25 September 2008
Michael at Braves and Birds
and I are swapping scouting reports this week. He's told us how to beat the Dawgs
, and I'll be detailing how we can be beat. Braves and Birds is a blog that covers all manner of Georgia sports - including the Bulldogs. It's a good read if you're a fan - and usually even if you're not.
Although no one has done it (yet), as we head into "the Funeral
" (which is what I'll be calling this game from here on in), the formula for beating Alabama has been on display. There are pieces and parts to be taken from each of the first 4 games. OK, three of the four games - no one learned anything from Western Kentucky.
Hopefully, Mark Richt doesn't read the Bama Sports Report. Here's the gameplan:
1. Return a Kickoff (from week 1 - Clemson)
Alabama has been porous on kickoff returns. Actually, that's not fair. Alabama is ninth in the SEC in average kickoff coverage and, really, it's been worse than that.
The Tide has kicked off more than any team in the league, which means that the big returns we have given up are hidden in with the several times we've stuffed folks. It's mostly been feast or famine for opposing return teams.
In addition to the one touchdown return (to Clemson's CJ Spiller), Alabama had another TD return called back on a hold. It's only a matter of time until we allow another, and it's just that sort of play that can turn a game around.
On the flip side, don't look to return a punt. PJ Fitzgerald has been excellent at pinning opposing punt returners down with high kicks that are difficult to return.
2. Hit Bama in the Mouth (from week 2 - Tulane)
Tulane came to Tuscaloosa angry and looking to hit someone. Evacuated from their homes, they managed to get a huge chip on their shoulder and bring it to Bama. That resulted in a surprisingly bruising Green Wave that seemed to shock the listless Tide.
Alabama was "out-physicalled" (it's a word) early on, and if not for big plays on special teams, this game could have been frighteningly close. Although the Tide prides itself in being physical, if you're able to get the jump on them, it seems like it's hard for them to fight out of it.
3. Force the Tide to Throw (from week 2 - Tulane)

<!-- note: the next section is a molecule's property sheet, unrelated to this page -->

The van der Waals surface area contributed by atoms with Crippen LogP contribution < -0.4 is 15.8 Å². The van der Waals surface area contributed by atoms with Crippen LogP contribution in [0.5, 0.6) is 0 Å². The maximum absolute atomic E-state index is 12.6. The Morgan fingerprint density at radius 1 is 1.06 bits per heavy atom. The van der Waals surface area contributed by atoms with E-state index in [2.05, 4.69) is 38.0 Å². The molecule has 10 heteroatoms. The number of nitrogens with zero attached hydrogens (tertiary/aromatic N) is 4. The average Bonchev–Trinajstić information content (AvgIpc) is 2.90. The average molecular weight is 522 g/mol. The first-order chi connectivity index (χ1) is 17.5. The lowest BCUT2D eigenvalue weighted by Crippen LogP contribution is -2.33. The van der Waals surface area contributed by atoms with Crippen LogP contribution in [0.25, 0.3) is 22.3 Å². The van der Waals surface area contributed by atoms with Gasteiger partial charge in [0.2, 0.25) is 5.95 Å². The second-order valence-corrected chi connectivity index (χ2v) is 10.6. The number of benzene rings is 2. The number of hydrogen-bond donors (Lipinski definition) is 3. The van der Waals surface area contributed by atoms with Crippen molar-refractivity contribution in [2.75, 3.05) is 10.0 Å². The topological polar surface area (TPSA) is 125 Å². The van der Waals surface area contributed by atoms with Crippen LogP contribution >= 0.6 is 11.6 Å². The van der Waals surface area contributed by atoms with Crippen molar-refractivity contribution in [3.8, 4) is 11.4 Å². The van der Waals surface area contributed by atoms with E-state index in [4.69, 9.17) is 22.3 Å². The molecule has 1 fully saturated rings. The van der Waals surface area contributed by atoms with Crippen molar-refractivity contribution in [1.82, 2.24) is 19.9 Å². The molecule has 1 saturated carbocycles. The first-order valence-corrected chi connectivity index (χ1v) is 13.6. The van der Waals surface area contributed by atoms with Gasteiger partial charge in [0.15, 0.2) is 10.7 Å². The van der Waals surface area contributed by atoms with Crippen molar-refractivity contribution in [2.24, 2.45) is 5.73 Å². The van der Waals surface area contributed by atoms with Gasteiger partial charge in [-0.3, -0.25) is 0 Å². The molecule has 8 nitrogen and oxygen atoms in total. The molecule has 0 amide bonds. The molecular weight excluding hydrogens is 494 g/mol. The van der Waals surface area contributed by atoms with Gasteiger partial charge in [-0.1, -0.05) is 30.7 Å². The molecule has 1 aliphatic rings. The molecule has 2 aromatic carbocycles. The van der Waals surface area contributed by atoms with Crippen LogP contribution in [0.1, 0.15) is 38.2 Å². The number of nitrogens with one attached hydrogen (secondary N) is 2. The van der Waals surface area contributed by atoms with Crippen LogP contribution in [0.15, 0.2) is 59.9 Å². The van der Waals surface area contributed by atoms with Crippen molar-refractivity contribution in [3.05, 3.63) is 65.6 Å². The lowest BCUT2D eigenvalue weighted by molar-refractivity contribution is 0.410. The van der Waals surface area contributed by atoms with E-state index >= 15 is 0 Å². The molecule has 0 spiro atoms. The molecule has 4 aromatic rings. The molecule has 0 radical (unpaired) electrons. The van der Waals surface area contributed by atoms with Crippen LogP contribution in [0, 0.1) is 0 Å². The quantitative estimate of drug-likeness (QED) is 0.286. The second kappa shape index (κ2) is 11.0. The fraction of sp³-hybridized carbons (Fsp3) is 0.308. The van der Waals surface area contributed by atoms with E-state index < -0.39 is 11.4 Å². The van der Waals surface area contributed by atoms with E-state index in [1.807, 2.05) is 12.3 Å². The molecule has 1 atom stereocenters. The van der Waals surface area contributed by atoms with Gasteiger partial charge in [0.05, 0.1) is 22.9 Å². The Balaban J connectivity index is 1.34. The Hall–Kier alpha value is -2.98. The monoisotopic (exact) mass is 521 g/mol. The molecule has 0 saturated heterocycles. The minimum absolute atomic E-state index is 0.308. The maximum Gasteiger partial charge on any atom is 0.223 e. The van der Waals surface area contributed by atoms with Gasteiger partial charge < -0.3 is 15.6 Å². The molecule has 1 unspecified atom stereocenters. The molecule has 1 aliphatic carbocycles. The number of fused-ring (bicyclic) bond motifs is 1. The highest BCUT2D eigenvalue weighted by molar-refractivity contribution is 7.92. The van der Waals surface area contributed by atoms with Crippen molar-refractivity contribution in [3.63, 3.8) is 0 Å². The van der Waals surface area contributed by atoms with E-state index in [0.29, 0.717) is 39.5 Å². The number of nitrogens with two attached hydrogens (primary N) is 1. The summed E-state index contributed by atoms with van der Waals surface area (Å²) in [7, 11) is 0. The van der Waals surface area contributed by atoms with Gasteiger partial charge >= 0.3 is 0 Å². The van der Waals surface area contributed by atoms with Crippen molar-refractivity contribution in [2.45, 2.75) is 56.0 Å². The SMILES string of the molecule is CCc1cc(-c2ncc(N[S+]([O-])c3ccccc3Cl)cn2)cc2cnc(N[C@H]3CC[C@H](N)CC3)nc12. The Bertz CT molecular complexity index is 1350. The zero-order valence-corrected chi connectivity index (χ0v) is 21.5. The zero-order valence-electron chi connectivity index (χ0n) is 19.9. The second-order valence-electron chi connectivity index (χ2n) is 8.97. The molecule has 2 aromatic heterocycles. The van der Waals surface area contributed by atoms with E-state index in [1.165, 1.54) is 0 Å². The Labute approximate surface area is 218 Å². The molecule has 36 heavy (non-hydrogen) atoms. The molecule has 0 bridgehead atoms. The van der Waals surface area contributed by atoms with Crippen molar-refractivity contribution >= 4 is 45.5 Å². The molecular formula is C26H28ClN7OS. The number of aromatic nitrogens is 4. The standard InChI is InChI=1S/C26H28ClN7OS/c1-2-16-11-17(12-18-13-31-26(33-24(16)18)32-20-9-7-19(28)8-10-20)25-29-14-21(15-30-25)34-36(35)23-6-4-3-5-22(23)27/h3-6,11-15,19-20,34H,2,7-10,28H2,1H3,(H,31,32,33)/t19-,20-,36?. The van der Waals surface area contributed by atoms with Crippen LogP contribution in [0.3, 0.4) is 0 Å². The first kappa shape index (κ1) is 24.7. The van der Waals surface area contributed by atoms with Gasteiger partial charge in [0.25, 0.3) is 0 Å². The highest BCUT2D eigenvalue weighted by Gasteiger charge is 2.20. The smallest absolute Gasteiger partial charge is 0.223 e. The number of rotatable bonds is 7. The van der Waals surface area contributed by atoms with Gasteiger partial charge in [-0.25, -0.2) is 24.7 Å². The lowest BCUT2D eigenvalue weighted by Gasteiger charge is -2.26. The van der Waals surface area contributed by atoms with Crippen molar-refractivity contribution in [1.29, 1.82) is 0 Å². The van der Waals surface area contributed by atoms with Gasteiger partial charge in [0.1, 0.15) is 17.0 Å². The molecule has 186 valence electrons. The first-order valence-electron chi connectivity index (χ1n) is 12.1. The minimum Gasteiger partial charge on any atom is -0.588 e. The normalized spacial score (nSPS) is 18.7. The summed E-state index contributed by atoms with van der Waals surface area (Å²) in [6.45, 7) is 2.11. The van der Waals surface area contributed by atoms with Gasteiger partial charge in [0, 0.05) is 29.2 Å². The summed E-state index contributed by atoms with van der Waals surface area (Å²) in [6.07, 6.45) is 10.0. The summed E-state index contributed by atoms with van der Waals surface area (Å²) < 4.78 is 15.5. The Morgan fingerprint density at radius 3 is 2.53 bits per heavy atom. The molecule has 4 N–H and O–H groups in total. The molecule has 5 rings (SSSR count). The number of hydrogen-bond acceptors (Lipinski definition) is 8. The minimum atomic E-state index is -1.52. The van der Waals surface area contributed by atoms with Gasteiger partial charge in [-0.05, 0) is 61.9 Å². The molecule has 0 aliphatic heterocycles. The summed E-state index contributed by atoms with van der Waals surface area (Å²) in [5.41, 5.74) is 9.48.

The Green Wave didn't necessarily force Alabama to throw, but we tried anyway. It was ugly. John Parker Wilson was 11 of 23 for 73 yards. The upside for the Tide is that he was still without any "big" mistakes.
Alabama only leads Vanderbilt in passing yards per game in the SEC, and the list of teams lower than the Tide in efficiency to this point is abysmal: South Carolina, Kentucky, Tennessee, Auburn and Mississippi State. Egad.
Alabama has not yet shown the ability to move the ball consistently through the air. If they are forced to learn how in Athens, it could get ugly.
4. Throw Short, Controlled Passes (from week 4 - Arkansas)
Arkansas threw for only 217 yards against the Tide, but it moved the ball with relative ease between the thirties. Casey Dick was exceptionally successful gaining yards through the air (when throwing to his own receivers).
Petrino's offensive scheme has proved to be effective yardage wise, but he preyed on the linebackers in coverage, and hit those underneath routes with astonishing regularity. Of course, the defense was on the field forever early on because of big play scores for the Tide. That segues nicely into...
5. Wear Out the Defense (from week 4 - Arkansas)
Arkansas held the ball 16 out of the first 18 minutes of the game. This wasn't due to some superior ball control offense; it was because Alabama scored so quickly. However, that marginally backfired on the Tide, as the defense struggled against the Hogs offense. Saban indicated at halftime it was due to fatigue since they'd been on the field so much.
It's not hard to believe that's the case. With so many freshman players, there's not a ton of experienced depth. That means it's easier to get tired if you spent a whole half on the field.
That's all there is. Handle business in those five areas, and the Tide is beatable.